Madeline Gleeson, a lawyer and senior research fellow at UNSW’s Kaldor Centre for International Refugee Law, told AAP FactCheck that prior to the 2013 election there had been “a longstanding stalemate” in parliament about the best way to respond to asylum seekers arriving by boat. She agreed turnbacks were an element of coalition proposals prior to the election.

“Both sides failed to reach agreement (on how to respond to boat arrivals) and the (coalition) opposition blocked the Labor party’s efforts to pursue other avenues,” Ms Gleeson said in an email.

The Department of Home Affairs has reported that between September 18, 2013, and December 31, 2021, Australian authorities intercepted 38 suspected people-smuggling vessels and returned 873 “potential illegal immigrants” to their home countries or departure points (page 43).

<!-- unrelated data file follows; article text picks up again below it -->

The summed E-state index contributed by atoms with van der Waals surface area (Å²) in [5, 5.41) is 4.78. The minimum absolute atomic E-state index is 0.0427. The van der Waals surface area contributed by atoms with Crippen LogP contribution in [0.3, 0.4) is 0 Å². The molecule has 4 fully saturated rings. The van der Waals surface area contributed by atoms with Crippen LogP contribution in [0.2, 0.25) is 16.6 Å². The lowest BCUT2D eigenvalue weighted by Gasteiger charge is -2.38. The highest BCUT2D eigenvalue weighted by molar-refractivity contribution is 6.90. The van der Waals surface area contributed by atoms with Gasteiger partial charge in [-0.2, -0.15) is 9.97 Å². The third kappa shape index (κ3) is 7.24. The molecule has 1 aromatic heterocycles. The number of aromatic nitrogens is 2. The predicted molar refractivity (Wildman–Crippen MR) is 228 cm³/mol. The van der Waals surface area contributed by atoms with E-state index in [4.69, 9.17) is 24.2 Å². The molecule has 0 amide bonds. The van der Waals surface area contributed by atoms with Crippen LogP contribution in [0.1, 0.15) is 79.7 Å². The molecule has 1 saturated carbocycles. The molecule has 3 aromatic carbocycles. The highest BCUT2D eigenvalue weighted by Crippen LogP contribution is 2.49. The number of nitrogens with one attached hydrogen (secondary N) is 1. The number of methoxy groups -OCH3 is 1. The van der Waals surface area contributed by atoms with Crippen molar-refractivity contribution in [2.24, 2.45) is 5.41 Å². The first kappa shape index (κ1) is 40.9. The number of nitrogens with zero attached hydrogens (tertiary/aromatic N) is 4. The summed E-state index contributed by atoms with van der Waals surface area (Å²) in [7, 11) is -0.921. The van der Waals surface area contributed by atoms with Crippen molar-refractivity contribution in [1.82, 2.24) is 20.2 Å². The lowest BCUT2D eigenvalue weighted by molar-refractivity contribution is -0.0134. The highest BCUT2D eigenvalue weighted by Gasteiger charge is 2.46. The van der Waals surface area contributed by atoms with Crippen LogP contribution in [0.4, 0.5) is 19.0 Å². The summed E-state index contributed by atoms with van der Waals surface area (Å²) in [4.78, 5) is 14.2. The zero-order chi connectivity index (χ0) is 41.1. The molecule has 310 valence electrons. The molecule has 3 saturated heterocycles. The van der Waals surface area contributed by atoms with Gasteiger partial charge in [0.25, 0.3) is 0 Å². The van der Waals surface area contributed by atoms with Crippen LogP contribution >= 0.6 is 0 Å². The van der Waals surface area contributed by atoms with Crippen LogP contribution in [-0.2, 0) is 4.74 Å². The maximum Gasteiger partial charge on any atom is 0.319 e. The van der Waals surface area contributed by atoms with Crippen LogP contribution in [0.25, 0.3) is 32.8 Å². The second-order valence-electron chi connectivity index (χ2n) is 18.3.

Under article 14 of the United Nations’ 1948 Universal Declaration Of Human Rights, everyone has the right to seek asylum from persecution. Australia is a party to the UN’s 1951 refugee convention, which prohibits states from imposing penalties on asylum seekers who enter a country without authorisation.

The Verdict

The claim Scott Morrison did not propose boat turnbacks when Anthony Albanese was deputy prime minister in the lead-up to the 2013 election is wrong. The coalition’s turnback policy was well established prior to the poll, as evidenced by coalition policy documents, media interviews and debate in parliament.

False – The claim is inaccurate.

AAP WS/ET/JEL/PB

AAP FactCheck is an accredited member of the International Fact-Checking Network. To keep up with our latest fact checks, follow us on FacebookTwitter and Instagram.